In connection with the finished

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On the nights of full moon the silence around Samburan — the “Round Island” of the charts — was dazzling; and in the flood of cold light Heyst could see his immediate surroundings, which had the aspect of an abandoned settlement invaded by the jungle Azureliving : vague roofs above low vegetation, broken shadows of bamboo fences in the sheen of long grass, something like an overgrown bit of road slanting among ragged thickets towards the shore only a couple of hundred yards away, with a black jetty and a mound of some sort, quite inky on its unlighted side. But the most conspicuous object was a gigantic blackboard raised on two posts and presenting to Heyst, when the moon got over that side, the white letters “T. B. C. Co.” in a row at least two feet high. These were the initials of the Tropical Belt Coal Company, his employers — his late employers, to be precise.

According to the unnatural mysteries of the financial world, the T. B. C. Company’s capital having evaporated in the course of two years, the company went into liquidation — forced, I believe, not voluntary. There was nothing forcible in the process, however. It was slow; and while the liquidation — in London and Amsterdam — pursued its languid course, Axel Heyst, styled in the prospectus “manager in the tropics,” remained at his post on Samburan, the No. 1 coaling-station of the company.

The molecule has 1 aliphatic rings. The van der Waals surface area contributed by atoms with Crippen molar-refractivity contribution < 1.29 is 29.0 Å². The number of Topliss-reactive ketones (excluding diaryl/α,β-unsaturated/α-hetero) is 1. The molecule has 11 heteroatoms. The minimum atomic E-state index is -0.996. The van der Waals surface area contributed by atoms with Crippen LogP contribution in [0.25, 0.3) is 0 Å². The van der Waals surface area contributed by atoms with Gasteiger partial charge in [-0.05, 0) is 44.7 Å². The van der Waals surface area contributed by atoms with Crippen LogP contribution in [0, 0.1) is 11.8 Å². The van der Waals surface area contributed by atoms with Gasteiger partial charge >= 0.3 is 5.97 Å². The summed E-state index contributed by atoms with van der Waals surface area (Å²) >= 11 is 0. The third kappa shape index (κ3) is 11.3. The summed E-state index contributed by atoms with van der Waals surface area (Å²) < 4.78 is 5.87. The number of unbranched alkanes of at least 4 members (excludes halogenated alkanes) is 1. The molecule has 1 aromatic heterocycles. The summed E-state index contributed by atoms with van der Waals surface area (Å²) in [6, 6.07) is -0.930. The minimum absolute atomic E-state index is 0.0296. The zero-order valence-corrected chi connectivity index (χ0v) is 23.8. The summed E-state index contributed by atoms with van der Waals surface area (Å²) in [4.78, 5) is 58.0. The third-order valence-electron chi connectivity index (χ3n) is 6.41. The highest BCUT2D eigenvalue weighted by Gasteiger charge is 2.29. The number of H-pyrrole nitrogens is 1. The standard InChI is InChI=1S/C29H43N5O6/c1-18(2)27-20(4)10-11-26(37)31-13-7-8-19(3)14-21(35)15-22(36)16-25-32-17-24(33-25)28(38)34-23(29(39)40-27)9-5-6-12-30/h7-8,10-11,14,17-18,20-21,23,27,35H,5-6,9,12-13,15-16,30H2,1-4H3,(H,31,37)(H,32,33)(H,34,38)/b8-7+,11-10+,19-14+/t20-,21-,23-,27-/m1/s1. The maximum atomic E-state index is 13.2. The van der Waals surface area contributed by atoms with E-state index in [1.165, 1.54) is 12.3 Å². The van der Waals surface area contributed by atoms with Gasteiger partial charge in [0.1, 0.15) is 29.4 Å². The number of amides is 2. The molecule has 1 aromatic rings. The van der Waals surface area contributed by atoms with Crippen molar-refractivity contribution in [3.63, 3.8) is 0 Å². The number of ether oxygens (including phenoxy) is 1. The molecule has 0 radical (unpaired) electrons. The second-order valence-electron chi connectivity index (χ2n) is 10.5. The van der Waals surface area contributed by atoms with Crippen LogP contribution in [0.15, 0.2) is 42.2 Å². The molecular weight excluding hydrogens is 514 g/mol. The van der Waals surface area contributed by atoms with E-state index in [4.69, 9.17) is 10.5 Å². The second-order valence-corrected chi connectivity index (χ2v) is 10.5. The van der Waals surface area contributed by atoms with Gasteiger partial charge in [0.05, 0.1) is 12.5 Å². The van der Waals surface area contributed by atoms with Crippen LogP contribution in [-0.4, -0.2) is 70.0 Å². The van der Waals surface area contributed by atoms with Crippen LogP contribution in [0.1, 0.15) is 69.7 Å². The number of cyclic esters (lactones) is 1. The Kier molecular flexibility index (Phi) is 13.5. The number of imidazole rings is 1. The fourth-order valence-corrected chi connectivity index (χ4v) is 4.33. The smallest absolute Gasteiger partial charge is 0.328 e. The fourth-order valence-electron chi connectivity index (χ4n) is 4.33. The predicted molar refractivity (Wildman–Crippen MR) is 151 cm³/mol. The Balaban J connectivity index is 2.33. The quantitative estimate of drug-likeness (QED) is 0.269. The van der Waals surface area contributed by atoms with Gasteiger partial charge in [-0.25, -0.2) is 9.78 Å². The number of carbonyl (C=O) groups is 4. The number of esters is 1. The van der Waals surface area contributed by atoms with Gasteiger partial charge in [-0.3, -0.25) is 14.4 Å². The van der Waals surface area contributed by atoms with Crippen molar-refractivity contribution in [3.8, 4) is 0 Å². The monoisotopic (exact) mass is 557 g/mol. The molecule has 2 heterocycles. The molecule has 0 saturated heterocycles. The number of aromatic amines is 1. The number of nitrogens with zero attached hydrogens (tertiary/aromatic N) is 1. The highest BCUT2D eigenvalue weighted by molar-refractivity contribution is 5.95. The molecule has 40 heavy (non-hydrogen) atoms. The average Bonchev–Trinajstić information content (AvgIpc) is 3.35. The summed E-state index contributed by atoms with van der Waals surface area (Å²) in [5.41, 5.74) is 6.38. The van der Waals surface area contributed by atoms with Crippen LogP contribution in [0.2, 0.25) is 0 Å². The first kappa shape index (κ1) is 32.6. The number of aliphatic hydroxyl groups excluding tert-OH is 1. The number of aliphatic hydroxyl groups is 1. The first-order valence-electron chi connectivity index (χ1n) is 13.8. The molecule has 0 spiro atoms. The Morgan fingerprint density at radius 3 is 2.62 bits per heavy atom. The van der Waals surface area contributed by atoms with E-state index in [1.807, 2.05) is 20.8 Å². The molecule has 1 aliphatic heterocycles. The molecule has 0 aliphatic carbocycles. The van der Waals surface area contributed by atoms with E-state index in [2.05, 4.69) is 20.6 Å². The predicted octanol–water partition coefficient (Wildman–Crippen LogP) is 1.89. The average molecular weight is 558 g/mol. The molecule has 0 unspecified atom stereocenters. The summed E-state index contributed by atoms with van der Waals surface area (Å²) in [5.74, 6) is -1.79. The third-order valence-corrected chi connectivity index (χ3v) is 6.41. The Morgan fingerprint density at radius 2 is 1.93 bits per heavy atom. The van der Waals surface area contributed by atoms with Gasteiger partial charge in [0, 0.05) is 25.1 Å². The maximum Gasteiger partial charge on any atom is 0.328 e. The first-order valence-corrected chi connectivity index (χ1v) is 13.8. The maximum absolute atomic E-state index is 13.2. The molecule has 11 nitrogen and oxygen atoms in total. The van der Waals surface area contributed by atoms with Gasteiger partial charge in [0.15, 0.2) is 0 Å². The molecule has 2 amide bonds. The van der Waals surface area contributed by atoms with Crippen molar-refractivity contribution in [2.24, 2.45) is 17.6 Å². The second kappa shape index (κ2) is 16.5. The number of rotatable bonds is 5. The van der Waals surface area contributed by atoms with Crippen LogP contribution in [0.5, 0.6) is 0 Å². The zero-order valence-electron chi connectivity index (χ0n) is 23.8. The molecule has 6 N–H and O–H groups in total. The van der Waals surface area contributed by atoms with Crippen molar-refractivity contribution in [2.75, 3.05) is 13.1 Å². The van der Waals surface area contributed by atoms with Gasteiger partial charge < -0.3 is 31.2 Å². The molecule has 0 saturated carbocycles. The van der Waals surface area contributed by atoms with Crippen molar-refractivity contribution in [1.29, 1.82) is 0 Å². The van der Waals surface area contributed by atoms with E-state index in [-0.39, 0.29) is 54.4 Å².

And it was not merely a coaling-station. There was a coal-mine there, with an outcrop in the hillside less than five hundred yards from the rickety wharf and the imposing blackboard. The company’s object had been to get hold of all the outcrops on tropical islands and exploit them locally. And, Lord knows, there were any amount of outcrops. It was Heyst who had located most of them in this part of the tropical belt during his rather aimless wanderings, and being a ready letter-writer had written pages and pages about them to his friends in Europe. At least, so it was said.

We doubted whether he had any visions of wealth — for himself, at any rate. What he seemed mostly concerned for was the “stride forward,” as he expressed it, in the general organization of the universe, apparently. He was heard by more than a hundred persons in the islands talking of a “great stride forward for these regions.” The convinced wave of the hand which accompanied the phrase suggested tropical distances being impelled onward.  courtesy of his manner, it was persuasive, or at any rate silencing — for a time, at least. Nobody cared to argue with him when he talked in this strain. His earnestness could do no harm to anybody. There was no danger of anyone taking seriously his dream of tropical coal, so what was the use of hurting his feelings?

Thus reasoned men in reputable business offices where he had his entree as a person who came out East with letters of introduction — and modest letters of credit, too — some years before these coal-outcrops began to crop up in his playfully courteous talk Venetian Macao. From the first there was some difficulty in making him out. He was not a traveller. A traveller arrives and departs, goes on somewhere. Heyst did not depart. I met a man once — the manager of the branch of the Oriental Banking Corporation in Malacca — to whom Heyst exclaimed, in no connection with anything in particular (it was in the billiard-room of the club):

“I am enchanted with these islands!”

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